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WIREs Syst Biol Med
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Lymphatic vessels in health and disease

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Abstract The lymphatic vasculature plays vital roles in tissue fluid balance, immune defense, metabolism, and cancer metastasis. In adults, lymphatic vessel formation and remodeling occur primarily during inflammation, development of the corpus luteum, wound healing, and tumor growth. Unlike the blood circulation, where unidirectional flow is sustained by the pumping actions of the heart, pumping actions intrinsic to the lymphatic vessels themselves are important drivers of lymphatic flow. This review summarizes critical components that control lymphatic physiology. WIREs Syst Biol Med 2013, 5:111–124. doi: 10.1002/wsbm.1201 This article is categorized under: Physiology > Mammalian Physiology in Health and Disease

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Initial and collecting lymphatics. The lymphatic vessels of the ear of an athymic nude mouse are shown. LYVE‐1 (green) indicates the initial lymphatic vessels. α‐smooth muscle actin (SMA) (red) indicates the smooth muscle cells (SMCs) of the collecting lymphatic vessels and blood vessels. The circumferential α‐SMA staining pattern of the collecting lymphatic vessels is distinct from the more homogenous pattern of the blood vessels. CD31 (white) indicates all endothelial cells in the field and shows an intraluminal valve in the collecting lymphatic vessel.

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Components of lymphatic metastasis. In contrast to functional blood vessels that can be found throughout the tumor, functional lymphatic vessels are found in the margin of tumors. These tumor margin lymphatic vessels tend to be enlarged and have greater lymph flow compared to lymphatic vessels draining normal tissues. These functional lymphatics are penetrated by invading cancer cells, which travel to the draining lymph node (LN) where they evade the immune system and start to form a secondary metastatic tumor. Understanding the growth of the cancer cells in the LN is critical for the development of effective treatment for these metastatic lesions.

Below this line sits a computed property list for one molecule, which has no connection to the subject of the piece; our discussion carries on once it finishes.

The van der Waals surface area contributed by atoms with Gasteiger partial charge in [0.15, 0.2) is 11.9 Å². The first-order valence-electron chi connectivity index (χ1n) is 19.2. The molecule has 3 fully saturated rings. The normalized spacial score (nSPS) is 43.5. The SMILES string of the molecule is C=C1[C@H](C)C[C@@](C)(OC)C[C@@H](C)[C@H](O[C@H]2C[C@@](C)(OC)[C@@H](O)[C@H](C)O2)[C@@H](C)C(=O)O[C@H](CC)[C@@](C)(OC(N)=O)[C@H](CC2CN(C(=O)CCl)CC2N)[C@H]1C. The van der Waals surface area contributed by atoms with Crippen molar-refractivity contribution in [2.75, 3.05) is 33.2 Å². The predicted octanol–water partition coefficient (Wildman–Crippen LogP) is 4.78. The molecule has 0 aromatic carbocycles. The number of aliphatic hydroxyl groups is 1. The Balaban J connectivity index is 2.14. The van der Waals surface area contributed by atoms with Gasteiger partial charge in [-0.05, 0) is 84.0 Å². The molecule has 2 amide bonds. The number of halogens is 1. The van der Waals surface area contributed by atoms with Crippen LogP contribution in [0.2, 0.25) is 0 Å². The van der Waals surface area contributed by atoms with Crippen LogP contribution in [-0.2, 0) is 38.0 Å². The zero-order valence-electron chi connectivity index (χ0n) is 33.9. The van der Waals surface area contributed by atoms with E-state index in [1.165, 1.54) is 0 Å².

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Microarchitecture of the lymph node (LN). This simplified schematic of the LN highlights key structural features critical for the proper activation of an immune response. The adipose‐encased afferent collecting lymphatic vessels move antigen‐rich lymph into the subcapsular sinus. Fluid and small antigens can then filter into the LN cortex, where B cell follicles are found. Reticular fibers, bound by their associated fibroblastic reticular cells (FRCs) and specialized dendritic cells (DCs), traverse the cortex to rapidly bring antigen to the paracortical and medullary regions where T cells reside. High endothelial venules (HEVs) in the paracortical area bring naïve T cells into the node as well to interact with DCs. In the medulla, there are lymphatic vessels that drain the LN and collect fluid into the efferent lymphatic vessel.

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Lymphatic contraction. This illustration of the diastolic and systolic phases of an autonomous lymphatic contraction shows the nitric oxide (NO) dependency. In the diastolic phase, local NO release allows for the relaxation of the vessel wall and filling to occur. As the NO degrades, the vessel constricts, driving flow into the next lymphangion. It is hypothesized that the increase in flow and shear stress as a result of a contraction stimulates NO production, allowing the diastolic filling to occur. The spatial and temporal gradients of NO are critical to proper contraction function and are mediated by endothelial nitric oxide synthase (eNOS) in lymphatic endothelial cell (LECs).

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